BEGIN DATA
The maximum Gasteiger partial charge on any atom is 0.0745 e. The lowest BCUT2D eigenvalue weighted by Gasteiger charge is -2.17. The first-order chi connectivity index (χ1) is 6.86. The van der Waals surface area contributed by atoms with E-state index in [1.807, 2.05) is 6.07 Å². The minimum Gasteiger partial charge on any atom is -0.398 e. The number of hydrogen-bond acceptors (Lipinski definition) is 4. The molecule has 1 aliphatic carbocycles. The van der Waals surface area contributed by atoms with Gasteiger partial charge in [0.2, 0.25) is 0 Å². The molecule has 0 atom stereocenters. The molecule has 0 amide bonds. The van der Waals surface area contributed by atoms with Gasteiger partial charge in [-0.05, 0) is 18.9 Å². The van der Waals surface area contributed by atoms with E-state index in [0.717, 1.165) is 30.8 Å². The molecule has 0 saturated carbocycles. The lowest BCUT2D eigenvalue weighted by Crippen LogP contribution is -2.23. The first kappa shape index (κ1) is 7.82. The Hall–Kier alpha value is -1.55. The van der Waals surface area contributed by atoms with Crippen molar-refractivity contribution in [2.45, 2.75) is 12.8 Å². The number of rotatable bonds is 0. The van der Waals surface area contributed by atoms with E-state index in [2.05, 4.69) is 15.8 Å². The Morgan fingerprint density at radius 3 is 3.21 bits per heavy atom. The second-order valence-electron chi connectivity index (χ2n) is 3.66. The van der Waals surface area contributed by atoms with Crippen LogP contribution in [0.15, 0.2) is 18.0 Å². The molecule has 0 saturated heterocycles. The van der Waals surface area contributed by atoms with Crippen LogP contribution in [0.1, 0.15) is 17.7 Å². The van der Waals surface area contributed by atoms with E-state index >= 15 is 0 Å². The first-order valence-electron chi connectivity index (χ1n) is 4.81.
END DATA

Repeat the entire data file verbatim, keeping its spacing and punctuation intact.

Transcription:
The maximum Gasteiger partial charge on any atom is 0.0745 e. The lowest BCUT2D eigenvalue weighted by Gasteiger charge is -2.17. The first-order chi connectivity index (χ1) is 6.86. The van der Waals surface area contributed by atoms with E-state index in [1.807, 2.05) is 6.07 Å². The minimum Gasteiger partial charge on any atom is -0.398 e. The number of hydrogen-bond acceptors (Lipinski definition) is 4. The molecule has 1 aliphatic carbocycles. The van der Waals surface area contributed by atoms with Gasteiger partial charge in [0.2, 0.25) is 0 Å². The molecule has 0 atom stereocenters. The molecule has 0 amide bonds. The van der Waals surface area contributed by atoms with Gasteiger partial charge in [-0.05, 0) is 18.9 Å². The van der Waals surface area contributed by atoms with E-state index in [0.717, 1.165) is 30.8 Å². The molecule has 0 saturated carbocycles. The lowest BCUT2D eigenvalue weighted by Crippen LogP contribution is -2.23. The first kappa shape index (κ1) is 7.82. The Hall–Kier alpha value is -1.55. The van der Waals surface area contributed by atoms with Crippen molar-refractivity contribution in [2.45, 2.75) is 12.8 Å². The number of rotatable bonds is 0. The van der Waals surface area contributed by atoms with E-state index in [2.05, 4.69) is 15.8 Å². The Morgan fingerprint density at radius 3 is 3.21 bits per heavy atom. The second-order valence-electron chi connectivity index (χ2n) is 3.66. The van der Waals surface area contributed by atoms with Crippen LogP contribution in [0.15, 0.2) is 18.0 Å². The molecule has 0 saturated heterocycles. The van der Waals surface area contributed by atoms with Crippen LogP contribution in [0.1, 0.15) is 17.7 Å². The van der Waals surface area contributed by atoms with E-state index >= 15 is 0 Å². The first-order valence-electron chi connectivity index (χ1n) is 4.81.